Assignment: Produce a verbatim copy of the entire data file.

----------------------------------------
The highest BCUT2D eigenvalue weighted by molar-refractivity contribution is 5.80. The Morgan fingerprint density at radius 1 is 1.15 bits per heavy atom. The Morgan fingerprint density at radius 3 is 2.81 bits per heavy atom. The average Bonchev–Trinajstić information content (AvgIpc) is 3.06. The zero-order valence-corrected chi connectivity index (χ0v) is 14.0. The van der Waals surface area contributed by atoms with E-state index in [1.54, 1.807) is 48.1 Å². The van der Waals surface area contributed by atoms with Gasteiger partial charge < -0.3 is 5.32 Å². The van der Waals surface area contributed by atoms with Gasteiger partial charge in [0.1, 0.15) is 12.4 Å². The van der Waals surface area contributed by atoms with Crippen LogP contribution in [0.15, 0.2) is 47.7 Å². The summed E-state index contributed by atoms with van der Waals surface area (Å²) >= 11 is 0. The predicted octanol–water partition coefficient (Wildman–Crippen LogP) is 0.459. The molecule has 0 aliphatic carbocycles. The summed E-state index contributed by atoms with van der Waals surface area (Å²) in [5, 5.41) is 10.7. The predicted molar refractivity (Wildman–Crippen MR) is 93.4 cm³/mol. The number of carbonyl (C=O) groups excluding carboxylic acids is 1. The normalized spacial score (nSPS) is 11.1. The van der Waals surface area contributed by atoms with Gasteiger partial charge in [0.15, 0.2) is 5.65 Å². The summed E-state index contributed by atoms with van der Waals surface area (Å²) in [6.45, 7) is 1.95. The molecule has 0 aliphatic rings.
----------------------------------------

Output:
The highest BCUT2D eigenvalue weighted by molar-refractivity contribution is 5.80. The Morgan fingerprint density at radius 1 is 1.15 bits per heavy atom. The Morgan fingerprint density at radius 3 is 2.81 bits per heavy atom. The average Bonchev–Trinajstić information content (AvgIpc) is 3.06. The zero-order valence-corrected chi connectivity index (χ0v) is 14.0. The van der Waals surface area contributed by atoms with E-state index in [1.54, 1.807) is 48.1 Å². The van der Waals surface area contributed by atoms with Gasteiger partial charge < -0.3 is 5.32 Å². The van der Waals surface area contributed by atoms with Gasteiger partial charge in [0.1, 0.15) is 12.4 Å². The van der Waals surface area contributed by atoms with Crippen LogP contribution in [0.15, 0.2) is 47.7 Å². The summed E-state index contributed by atoms with van der Waals surface area (Å²) >= 11 is 0. The predicted octanol–water partition coefficient (Wildman–Crippen LogP) is 0.459. The molecule has 0 aliphatic carbocycles. The summed E-state index contributed by atoms with van der Waals surface area (Å²) in [5, 5.41) is 10.7. The predicted molar refractivity (Wildman–Crippen MR) is 93.4 cm³/mol. The number of carbonyl (C=O) groups excluding carboxylic acids is 1. The normalized spacial score (nSPS) is 11.1. The van der Waals surface area contributed by atoms with Gasteiger partial charge in [0.15, 0.2) is 5.65 Å². The summed E-state index contributed by atoms with van der Waals surface area (Å²) in [6.45, 7) is 1.95. The molecule has 0 aliphatic rings.